Brisket is one tough piece of beef, but when cooked long and slow, a kind of magic happens and the meat becomes meltingly tender and full of robust flavor (seriously, try this French onion brisket and you’ll see what we mean). The preparation of brisket requires patience but if you do it right, you’ll receive a handsome reward: Roughly ten pounds of juicy pleasure. The only problem is that when you have that much mouthwatering meat, it’s hard to eat it all in a single sitting. There’s no need to give your leftovers a nervous side-eye, though. Not a single slice of that juicy beef will go to waste with our handy guide for how to reheat brisket without turning it into jerky.
(Note: The USDA recommends cooking beef until the internal temperature reaches 145°F so keep your thermometer handy.)
How to Reheat Brisket in the Oven
Brisket is prone to losing its tenderness after serving but a conventional oven can do a bang-up job of reheating your meat as long as you take a couple of precautions.
1. Preheat the oven. Start by setting your oven to 325°F. You might be tempted to turn the heat up higher so you can sink your teeth in sooner, but higher temperatures will cause the meat to lose moisture and you’ll end up chewing on shoe leather instead.
2. Prep the meat. Pull that brisket from the fridge and let it rest at room temperature for 20 to 30 minutes while the oven preheats. Cold meat doesn’t warm through as evenly, and you don’t want to add to the overall reheating time because you had to pop the brisket back in the oven to bring the center up to temperature.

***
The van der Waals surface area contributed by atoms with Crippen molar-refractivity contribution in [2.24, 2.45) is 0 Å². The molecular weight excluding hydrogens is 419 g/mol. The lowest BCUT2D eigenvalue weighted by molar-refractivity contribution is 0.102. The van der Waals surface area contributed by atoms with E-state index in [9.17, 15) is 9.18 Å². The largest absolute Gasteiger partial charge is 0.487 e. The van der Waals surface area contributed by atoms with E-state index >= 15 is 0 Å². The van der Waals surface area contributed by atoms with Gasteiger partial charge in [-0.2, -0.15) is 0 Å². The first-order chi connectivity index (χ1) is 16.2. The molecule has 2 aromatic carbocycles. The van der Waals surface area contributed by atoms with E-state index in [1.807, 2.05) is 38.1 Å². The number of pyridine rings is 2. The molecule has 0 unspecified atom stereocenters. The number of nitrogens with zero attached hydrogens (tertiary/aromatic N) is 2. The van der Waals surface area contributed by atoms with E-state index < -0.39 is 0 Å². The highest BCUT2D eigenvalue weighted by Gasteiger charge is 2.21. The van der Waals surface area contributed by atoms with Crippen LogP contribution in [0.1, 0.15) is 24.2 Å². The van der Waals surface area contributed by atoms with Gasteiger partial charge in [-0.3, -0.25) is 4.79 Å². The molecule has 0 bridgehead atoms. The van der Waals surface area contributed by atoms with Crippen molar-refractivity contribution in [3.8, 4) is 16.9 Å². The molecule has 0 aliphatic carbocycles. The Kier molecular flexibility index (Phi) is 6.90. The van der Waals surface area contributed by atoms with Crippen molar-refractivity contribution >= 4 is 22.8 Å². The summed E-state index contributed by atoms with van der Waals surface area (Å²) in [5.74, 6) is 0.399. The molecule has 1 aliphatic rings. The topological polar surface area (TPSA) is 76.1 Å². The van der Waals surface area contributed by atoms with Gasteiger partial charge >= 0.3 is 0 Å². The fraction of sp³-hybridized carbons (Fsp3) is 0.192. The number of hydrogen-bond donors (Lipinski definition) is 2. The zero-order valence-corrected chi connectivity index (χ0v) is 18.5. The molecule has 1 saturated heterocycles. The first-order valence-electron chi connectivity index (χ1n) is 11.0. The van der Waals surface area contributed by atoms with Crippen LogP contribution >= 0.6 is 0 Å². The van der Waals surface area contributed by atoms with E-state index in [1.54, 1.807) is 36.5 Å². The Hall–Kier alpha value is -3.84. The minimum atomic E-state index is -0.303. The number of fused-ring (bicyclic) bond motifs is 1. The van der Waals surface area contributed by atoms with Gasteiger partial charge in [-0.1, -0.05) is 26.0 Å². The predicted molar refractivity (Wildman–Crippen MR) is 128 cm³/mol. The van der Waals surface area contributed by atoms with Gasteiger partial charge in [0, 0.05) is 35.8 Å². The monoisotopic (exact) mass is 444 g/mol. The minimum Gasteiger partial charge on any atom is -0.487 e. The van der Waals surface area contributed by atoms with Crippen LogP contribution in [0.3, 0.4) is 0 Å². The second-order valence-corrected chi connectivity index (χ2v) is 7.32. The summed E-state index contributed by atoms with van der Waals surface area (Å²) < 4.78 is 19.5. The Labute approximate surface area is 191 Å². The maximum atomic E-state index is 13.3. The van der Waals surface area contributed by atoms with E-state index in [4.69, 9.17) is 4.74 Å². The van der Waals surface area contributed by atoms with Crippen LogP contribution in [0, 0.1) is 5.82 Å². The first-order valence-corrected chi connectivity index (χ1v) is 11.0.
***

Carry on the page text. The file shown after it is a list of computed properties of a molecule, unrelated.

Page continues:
3. Make it moist. When the meat has mellowed on the counter for a while and the oven is ready, transfer the brisket to a cooking tray and pour any reserved cooking juices over the top. Pro tip: Reserve any and all cooking juices when roasting meat—it’ll almost always come in handy for reheating. If you don’t have any leftover juices available, use one cup of beef stock instead.
4. Wrap the brisket. Cover the baking tray tightly with a double layer of foil, crimping around the edges of the tray to ensure a tight seal. Give the foil a once over for holes and send the brisket to the oven.
5. Wait (and then wait some more). Heat brisket in the oven for one hour if whole, and 20 minutes if it has already been sliced. When the time is up, remove the meat from the oven, unwrap and dig in.
How to Reheat Brisket With the Sous Vide Method
If you own this fancy piece of cooking equipment, you and your brisket are sitting pretty. Sous vide is a pro chef secret to reheating meat so that it warms up without extra cooking, meaning that every bit will be juicy and tender. This method—essentially a warm bath for meat—takes a little more time, but if you made brisket then you already know a thing or two about the benefits of waiting for a good thing. If you own the sous vide, the machine will do the work for you so the steps are short and sweet.
1. Prep the meat. Bring the brisket to room temperature by letting it rest on the counter for 20 to 30 minutes.
2. Seal the brisket. Transfer the meat to a vacuum-sealed bag.